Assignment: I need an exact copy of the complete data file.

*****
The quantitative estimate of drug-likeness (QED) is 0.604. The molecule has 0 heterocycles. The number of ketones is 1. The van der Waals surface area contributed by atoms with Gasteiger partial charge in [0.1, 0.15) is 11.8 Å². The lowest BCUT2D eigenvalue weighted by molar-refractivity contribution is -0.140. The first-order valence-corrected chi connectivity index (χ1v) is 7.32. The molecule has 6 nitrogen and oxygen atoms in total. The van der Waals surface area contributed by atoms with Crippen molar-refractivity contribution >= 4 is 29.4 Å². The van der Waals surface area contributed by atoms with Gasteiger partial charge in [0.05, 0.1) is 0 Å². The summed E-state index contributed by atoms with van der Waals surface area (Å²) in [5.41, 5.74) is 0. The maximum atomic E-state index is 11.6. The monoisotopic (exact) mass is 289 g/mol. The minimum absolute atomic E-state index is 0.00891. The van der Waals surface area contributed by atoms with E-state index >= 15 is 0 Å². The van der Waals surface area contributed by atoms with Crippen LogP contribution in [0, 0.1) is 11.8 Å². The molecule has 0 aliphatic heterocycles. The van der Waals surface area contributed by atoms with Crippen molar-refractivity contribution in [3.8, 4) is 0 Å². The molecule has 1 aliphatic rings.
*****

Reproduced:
The quantitative estimate of drug-likeness (QED) is 0.604. The molecule has 0 heterocycles. The number of ketones is 1. The van der Waals surface area contributed by atoms with Gasteiger partial charge in [0.1, 0.15) is 11.8 Å². The lowest BCUT2D eigenvalue weighted by molar-refractivity contribution is -0.140. The first-order valence-corrected chi connectivity index (χ1v) is 7.32. The molecule has 6 nitrogen and oxygen atoms in total. The van der Waals surface area contributed by atoms with Crippen molar-refractivity contribution >= 4 is 29.4 Å². The van der Waals surface area contributed by atoms with Gasteiger partial charge in [0.05, 0.1) is 0 Å². The summed E-state index contributed by atoms with van der Waals surface area (Å²) in [5.41, 5.74) is 0. The maximum atomic E-state index is 11.6. The monoisotopic (exact) mass is 289 g/mol. The minimum absolute atomic E-state index is 0.00891. The van der Waals surface area contributed by atoms with E-state index >= 15 is 0 Å². The van der Waals surface area contributed by atoms with Crippen LogP contribution in [0, 0.1) is 11.8 Å². The molecule has 0 aliphatic heterocycles. The van der Waals surface area contributed by atoms with Crippen molar-refractivity contribution in [3.8, 4) is 0 Å². The molecule has 1 aliphatic rings.